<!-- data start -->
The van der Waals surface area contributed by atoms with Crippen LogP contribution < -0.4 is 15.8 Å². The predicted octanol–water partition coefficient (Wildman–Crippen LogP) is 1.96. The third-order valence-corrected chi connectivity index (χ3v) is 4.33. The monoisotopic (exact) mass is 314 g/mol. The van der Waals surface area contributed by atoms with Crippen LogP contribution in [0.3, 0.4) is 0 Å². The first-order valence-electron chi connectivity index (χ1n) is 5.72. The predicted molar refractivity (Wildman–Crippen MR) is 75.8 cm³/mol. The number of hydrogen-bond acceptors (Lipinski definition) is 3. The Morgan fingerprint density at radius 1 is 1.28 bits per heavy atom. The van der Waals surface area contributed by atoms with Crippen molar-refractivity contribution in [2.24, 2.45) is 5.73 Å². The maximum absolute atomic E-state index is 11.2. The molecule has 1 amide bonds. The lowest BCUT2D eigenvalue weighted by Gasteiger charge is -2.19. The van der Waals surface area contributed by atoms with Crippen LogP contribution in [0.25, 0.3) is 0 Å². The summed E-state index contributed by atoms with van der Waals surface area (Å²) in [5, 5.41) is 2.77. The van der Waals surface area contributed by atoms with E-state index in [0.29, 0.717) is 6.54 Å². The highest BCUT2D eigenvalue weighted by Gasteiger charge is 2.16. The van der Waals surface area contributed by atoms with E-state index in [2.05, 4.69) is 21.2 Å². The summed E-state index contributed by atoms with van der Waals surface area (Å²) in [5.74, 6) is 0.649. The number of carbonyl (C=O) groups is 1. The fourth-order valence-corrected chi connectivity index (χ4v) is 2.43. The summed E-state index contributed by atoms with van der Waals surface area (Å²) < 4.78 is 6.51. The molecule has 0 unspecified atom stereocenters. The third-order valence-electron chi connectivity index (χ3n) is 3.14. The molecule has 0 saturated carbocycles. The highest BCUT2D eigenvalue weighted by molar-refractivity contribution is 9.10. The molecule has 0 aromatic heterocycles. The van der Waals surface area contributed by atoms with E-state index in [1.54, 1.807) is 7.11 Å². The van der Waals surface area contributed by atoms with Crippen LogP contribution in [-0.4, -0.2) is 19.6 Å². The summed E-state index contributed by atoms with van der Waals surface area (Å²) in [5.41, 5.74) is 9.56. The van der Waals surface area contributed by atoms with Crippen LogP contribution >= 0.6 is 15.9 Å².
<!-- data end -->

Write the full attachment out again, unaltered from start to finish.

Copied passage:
The van der Waals surface area contributed by atoms with Crippen LogP contribution < -0.4 is 15.8 Å². The predicted octanol–water partition coefficient (Wildman–Crippen LogP) is 1.96. The third-order valence-corrected chi connectivity index (χ3v) is 4.33. The monoisotopic (exact) mass is 314 g/mol. The van der Waals surface area contributed by atoms with Crippen LogP contribution in [0.3, 0.4) is 0 Å². The first-order valence-electron chi connectivity index (χ1n) is 5.72. The predicted molar refractivity (Wildman–Crippen MR) is 75.8 cm³/mol. The number of hydrogen-bond acceptors (Lipinski definition) is 3. The Morgan fingerprint density at radius 1 is 1.28 bits per heavy atom. The van der Waals surface area contributed by atoms with Crippen molar-refractivity contribution in [2.24, 2.45) is 5.73 Å². The maximum absolute atomic E-state index is 11.2. The molecule has 1 amide bonds. The lowest BCUT2D eigenvalue weighted by Gasteiger charge is -2.19. The van der Waals surface area contributed by atoms with Crippen LogP contribution in [0.25, 0.3) is 0 Å². The summed E-state index contributed by atoms with van der Waals surface area (Å²) in [5, 5.41) is 2.77. The van der Waals surface area contributed by atoms with E-state index in [0.29, 0.717) is 6.54 Å². The highest BCUT2D eigenvalue weighted by Gasteiger charge is 2.16. The van der Waals surface area contributed by atoms with E-state index in [2.05, 4.69) is 21.2 Å². The summed E-state index contributed by atoms with van der Waals surface area (Å²) in [5.74, 6) is 0.649. The number of carbonyl (C=O) groups is 1. The fourth-order valence-corrected chi connectivity index (χ4v) is 2.43. The summed E-state index contributed by atoms with van der Waals surface area (Å²) < 4.78 is 6.51. The molecule has 0 unspecified atom stereocenters. The third-order valence-electron chi connectivity index (χ3n) is 3.14. The molecule has 0 saturated carbocycles. The highest BCUT2D eigenvalue weighted by molar-refractivity contribution is 9.10. The molecule has 0 aromatic heterocycles. The van der Waals surface area contributed by atoms with E-state index in [1.54, 1.807) is 7.11 Å². The van der Waals surface area contributed by atoms with Crippen LogP contribution in [-0.4, -0.2) is 19.6 Å². The summed E-state index contributed by atoms with van der Waals surface area (Å²) in [5.41, 5.74) is 9.56. The van der Waals surface area contributed by atoms with Crippen LogP contribution >= 0.6 is 15.9 Å².